Making Alaska less dependent on government and oil spending is important to maintaining the state's economic stability in the long run.
This is the message Alaska Resource Development Council Executive Director Tadd Owens has been delivering around the state.
"Selling goods and services into the market is the only way to provide long-term economic security," Owens said in a presentation made to the Kenai Chamber of Commerce earlier this month.
"Alaska faces a closing window of opportunity to broaden its economic base beyond oil and federal spending."
He pointed to a list of factors that could lead the state to economic peril in the not-so-distant future.
"There are a lot of things going on right now in Alaska that have the potential to negatively impact economic growth of the future," Owens said. "Whether that's the fiscal gap, lower oil prices, or lower federal spending if and when we finally lose congressional seniority."
In particular, he said ever-waning oil resources and the eventual end of Sen. Ted Stevens' term in Washington could drastically affect the money coming into the state. He said more than 70 percent of the state's economic base is generated from these two sources.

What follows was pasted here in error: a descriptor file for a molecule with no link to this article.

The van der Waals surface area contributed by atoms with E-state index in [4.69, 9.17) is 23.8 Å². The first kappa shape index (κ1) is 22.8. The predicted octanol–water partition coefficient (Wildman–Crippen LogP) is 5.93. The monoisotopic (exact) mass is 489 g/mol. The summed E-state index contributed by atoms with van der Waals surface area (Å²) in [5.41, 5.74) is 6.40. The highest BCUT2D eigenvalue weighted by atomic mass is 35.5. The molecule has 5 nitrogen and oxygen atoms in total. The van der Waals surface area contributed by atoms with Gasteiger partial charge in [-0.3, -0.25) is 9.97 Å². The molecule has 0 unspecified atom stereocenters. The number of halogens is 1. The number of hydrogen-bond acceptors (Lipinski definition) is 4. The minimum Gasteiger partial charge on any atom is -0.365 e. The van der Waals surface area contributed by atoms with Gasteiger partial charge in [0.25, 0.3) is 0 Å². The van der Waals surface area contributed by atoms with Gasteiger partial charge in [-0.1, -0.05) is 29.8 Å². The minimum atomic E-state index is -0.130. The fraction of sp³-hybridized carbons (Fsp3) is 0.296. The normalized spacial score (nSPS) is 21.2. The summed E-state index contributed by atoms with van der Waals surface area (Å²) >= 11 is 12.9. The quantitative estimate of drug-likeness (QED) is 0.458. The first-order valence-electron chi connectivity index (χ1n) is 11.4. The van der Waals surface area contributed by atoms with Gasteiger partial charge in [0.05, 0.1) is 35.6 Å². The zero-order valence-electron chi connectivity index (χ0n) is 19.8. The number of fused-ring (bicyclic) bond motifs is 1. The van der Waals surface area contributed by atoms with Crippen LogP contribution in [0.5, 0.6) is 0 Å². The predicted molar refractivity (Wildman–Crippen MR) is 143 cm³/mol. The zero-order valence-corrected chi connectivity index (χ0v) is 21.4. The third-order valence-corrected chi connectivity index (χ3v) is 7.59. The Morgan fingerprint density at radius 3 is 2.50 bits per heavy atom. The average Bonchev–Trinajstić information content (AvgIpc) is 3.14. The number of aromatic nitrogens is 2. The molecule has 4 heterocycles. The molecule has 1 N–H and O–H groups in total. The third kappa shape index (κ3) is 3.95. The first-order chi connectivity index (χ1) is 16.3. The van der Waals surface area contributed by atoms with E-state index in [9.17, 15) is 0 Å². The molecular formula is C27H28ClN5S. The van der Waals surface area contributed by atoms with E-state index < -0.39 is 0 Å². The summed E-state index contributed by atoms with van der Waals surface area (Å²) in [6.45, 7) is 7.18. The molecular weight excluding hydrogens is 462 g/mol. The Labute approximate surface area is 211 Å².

Owens said alternatives from private sector businesses could be found within the state and cultivated to increase the money flowing into Alaska from selling services and goods throughout the world.
The only paths to grow state wealth, he said, were to expand exports and replace imports. He identified mining as one resource that had experienced significant growth and is viable on the world market.
An Alaska State Department of Labor report showed that between 1990 and 2000, mining dollars coming into the state had more than doubled, growing from $59.7 million to more than $122.8 million.
Only oil processing experienced a similar growth.
Replacing imports, Owens said, means keeping Alaska money inside the state to purchase available resources like graded Alaska lumber and shell fish.
Owens said a secondary goal is to foster coordination of the various governmental and community-driven economic development plans around the state.
"The Kenai region is a great example of the need for coordination," he said. "There are large communities on the peninsula, each with different economic strengths and weaknesses. There are a host of different parties interested in economic development."
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